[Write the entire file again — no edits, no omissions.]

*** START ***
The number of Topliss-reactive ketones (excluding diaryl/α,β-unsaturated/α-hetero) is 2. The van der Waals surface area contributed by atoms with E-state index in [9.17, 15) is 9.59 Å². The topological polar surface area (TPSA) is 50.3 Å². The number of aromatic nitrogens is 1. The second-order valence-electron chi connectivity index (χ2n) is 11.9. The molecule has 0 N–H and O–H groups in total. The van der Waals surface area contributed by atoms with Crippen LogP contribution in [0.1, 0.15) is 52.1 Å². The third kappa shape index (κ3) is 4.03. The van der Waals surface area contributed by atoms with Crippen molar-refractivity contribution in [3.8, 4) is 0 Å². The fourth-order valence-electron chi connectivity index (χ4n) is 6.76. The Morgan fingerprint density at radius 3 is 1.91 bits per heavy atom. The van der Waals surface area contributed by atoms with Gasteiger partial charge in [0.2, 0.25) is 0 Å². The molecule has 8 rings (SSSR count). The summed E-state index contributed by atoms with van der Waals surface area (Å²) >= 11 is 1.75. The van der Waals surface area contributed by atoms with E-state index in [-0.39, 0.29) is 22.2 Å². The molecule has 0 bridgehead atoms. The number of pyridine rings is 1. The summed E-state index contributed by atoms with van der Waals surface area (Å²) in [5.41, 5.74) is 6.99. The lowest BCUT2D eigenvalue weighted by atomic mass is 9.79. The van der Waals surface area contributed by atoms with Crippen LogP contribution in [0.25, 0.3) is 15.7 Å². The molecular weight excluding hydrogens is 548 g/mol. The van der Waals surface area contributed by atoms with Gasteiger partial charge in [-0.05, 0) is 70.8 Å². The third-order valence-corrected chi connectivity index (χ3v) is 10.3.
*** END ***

The number of Topliss-reactive ketones (excluding diaryl/α,β-unsaturated/α-hetero) is 2. The van der Waals surface area contributed by atoms with E-state index in [9.17, 15) is 9.59 Å². The topological polar surface area (TPSA) is 50.3 Å². The number of aromatic nitrogens is 1. The second-order valence-electron chi connectivity index (χ2n) is 11.9. The molecule has 0 N–H and O–H groups in total. The van der Waals surface area contributed by atoms with Crippen LogP contribution in [0.1, 0.15) is 52.1 Å². The third kappa shape index (κ3) is 4.03. The van der Waals surface area contributed by atoms with Crippen molar-refractivity contribution in [3.8, 4) is 0 Å². The fourth-order valence-electron chi connectivity index (χ4n) is 6.76. The Morgan fingerprint density at radius 3 is 1.91 bits per heavy atom. The van der Waals surface area contributed by atoms with Gasteiger partial charge in [0.2, 0.25) is 0 Å². The molecule has 8 rings (SSSR count). The summed E-state index contributed by atoms with van der Waals surface area (Å²) >= 11 is 1.75. The van der Waals surface area contributed by atoms with E-state index in [-0.39, 0.29) is 22.2 Å². The molecule has 0 bridgehead atoms. The number of pyridine rings is 1. The summed E-state index contributed by atoms with van der Waals surface area (Å²) in [5.41, 5.74) is 6.99. The lowest BCUT2D eigenvalue weighted by atomic mass is 9.79. The van der Waals surface area contributed by atoms with Crippen LogP contribution in [0.25, 0.3) is 15.7 Å². The molecular weight excluding hydrogens is 548 g/mol. The van der Waals surface area contributed by atoms with Gasteiger partial charge in [-0.05, 0) is 70.8 Å². The third-order valence-corrected chi connectivity index (χ3v) is 10.3.